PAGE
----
Incinerator in Ohio ignites controversy

While US vice-president Al Gore cast his lot with the anti-incinerator, industry greens, residents of East Liverpool, Ohio, got together to protest the loss of the incinerator job bonanza.

 
Last Updated: Saturday 04 July 2015

-- THE CLINTON administration jumped into a contentious issue even before assuming office by announcing it would block a final-stage, testing permit for a hazardous waste incinerator in East Liverpool, Ohio. Vice-president Al Gore, casting his lot with a Greenpeace campaign to stop the US incinerator industry, said there are "serious questions" about the safety of the Ohio facility. Critics warn of possible environmental and health hazards due to lead emissions from the incinerator.

On the other hand, supporters point out the incinerator, being built by the Swiss company Von Roll, would mean hundreds of "good jobs at good wages", $2.3 million annually in tax receipts and encouragement to foreign investors. Pointing out that throughout his election campaign, Gore had promised, "Pollution control will yield a jobs bonanza", East Liverpool residents demonstrated outside Greenpeace offices, demanding the plant and the jobs it would bring.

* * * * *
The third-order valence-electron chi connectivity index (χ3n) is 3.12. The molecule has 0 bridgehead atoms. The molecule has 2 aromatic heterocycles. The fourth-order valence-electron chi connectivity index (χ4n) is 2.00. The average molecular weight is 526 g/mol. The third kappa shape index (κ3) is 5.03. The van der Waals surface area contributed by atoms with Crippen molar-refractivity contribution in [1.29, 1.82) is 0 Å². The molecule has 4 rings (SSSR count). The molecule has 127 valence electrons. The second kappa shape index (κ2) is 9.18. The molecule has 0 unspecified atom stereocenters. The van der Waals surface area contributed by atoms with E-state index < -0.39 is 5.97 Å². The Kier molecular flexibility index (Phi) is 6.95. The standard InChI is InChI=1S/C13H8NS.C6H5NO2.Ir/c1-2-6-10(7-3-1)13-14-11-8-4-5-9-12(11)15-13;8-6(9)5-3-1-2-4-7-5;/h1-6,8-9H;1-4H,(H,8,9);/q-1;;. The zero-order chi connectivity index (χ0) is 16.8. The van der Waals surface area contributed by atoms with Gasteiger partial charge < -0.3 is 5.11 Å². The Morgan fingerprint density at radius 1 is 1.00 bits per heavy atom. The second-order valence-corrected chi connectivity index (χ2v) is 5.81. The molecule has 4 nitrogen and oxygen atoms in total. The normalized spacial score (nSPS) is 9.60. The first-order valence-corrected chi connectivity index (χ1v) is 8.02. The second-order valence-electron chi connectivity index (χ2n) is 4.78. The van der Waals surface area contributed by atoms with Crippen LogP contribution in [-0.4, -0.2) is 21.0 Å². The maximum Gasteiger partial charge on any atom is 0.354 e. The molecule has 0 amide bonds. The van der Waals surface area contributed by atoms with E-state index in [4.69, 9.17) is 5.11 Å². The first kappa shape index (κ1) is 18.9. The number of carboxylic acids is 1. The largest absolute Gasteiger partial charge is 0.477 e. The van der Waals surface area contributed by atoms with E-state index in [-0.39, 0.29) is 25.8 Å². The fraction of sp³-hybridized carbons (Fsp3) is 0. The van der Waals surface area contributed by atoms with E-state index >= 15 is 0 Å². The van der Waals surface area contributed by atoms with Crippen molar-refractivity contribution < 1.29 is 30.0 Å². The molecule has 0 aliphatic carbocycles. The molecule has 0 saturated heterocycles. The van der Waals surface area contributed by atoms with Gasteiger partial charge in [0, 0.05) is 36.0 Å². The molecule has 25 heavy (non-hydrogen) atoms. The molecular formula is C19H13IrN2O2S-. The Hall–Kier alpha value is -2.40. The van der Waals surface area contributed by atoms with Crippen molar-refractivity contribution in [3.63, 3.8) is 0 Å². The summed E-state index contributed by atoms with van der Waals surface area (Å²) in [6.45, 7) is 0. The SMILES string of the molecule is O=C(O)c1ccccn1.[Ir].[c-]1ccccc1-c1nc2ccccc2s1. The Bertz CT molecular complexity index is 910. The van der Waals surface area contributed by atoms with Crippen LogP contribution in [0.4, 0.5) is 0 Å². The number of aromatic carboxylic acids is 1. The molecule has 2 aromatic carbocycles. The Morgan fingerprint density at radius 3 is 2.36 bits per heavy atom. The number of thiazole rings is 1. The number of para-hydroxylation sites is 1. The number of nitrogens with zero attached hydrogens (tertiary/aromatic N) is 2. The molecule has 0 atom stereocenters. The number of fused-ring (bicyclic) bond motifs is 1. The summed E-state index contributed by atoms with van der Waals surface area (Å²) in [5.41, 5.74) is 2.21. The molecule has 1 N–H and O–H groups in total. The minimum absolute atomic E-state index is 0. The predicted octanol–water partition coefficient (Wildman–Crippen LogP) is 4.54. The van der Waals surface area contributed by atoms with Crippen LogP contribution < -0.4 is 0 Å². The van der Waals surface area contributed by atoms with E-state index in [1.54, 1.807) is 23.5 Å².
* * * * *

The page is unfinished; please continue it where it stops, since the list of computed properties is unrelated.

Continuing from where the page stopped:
The $160-million incinerator, to be operated by Von Roll, will be able to burn 60,000 tonnes of toxic waste a year. The company spent 13 years overcoming objections to the incinerator. It already has regulatory permission for a 720-hour burn of hazardous wastes, which, if successful, will be followed by a trial burn, for which permission is still needed. Gore has asked the General Accounting Office, an arm of Congress, to investigate the licensing process for this facility.

While the Environmental Protection Agency (EPA) spokesperson Mary Culler says if the test burn reveals "any kind of emission that does not look like it is safe, we will certainly modify their permit to reflect that", Gore counters that the health effects of the plant's emissions and the legality of its permit "have been consistently downplayed or ignored by the EPA".

Gore's support to Greenpeace has antagonised industry supporters. The Asian Wall Street Journal, in an editorial, wrote, "The Greenpeace Luddites see environmentalism as the club with which they'll beat down technology." At stake is Al Gore's credentials as the environmental vice-president who cares for jobs.

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